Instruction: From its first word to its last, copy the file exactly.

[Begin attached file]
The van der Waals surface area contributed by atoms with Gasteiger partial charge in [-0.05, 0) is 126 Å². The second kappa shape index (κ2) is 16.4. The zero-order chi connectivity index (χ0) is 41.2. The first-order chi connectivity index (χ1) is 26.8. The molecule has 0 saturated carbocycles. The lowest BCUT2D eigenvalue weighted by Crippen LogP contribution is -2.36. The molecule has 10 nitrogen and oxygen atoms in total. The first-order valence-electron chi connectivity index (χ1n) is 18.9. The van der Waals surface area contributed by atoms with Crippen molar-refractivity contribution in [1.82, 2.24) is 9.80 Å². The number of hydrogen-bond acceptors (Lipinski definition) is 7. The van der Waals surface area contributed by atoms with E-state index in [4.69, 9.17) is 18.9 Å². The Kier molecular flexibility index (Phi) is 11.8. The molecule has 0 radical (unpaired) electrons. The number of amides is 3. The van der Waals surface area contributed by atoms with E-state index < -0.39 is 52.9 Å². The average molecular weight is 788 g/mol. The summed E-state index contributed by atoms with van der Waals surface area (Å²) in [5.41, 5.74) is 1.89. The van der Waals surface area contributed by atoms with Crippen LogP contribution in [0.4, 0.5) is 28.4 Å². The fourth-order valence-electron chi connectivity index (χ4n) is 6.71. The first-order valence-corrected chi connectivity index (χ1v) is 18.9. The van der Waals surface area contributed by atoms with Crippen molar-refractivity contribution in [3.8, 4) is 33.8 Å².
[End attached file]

The van der Waals surface area contributed by atoms with Gasteiger partial charge in [-0.05, 0) is 126 Å². The second kappa shape index (κ2) is 16.4. The zero-order chi connectivity index (χ0) is 41.2. The first-order chi connectivity index (χ1) is 26.8. The molecule has 0 saturated carbocycles. The lowest BCUT2D eigenvalue weighted by Crippen LogP contribution is -2.36. The molecule has 10 nitrogen and oxygen atoms in total. The first-order valence-electron chi connectivity index (χ1n) is 18.9. The van der Waals surface area contributed by atoms with Crippen molar-refractivity contribution in [1.82, 2.24) is 9.80 Å². The number of hydrogen-bond acceptors (Lipinski definition) is 7. The van der Waals surface area contributed by atoms with E-state index in [4.69, 9.17) is 18.9 Å². The Kier molecular flexibility index (Phi) is 11.8. The molecule has 0 radical (unpaired) electrons. The number of amides is 3. The van der Waals surface area contributed by atoms with E-state index < -0.39 is 52.9 Å². The average molecular weight is 788 g/mol. The summed E-state index contributed by atoms with van der Waals surface area (Å²) in [5.41, 5.74) is 1.89. The van der Waals surface area contributed by atoms with Crippen LogP contribution in [0.4, 0.5) is 28.4 Å². The fourth-order valence-electron chi connectivity index (χ4n) is 6.71. The first-order valence-corrected chi connectivity index (χ1v) is 18.9. The van der Waals surface area contributed by atoms with Crippen molar-refractivity contribution in [3.8, 4) is 33.8 Å².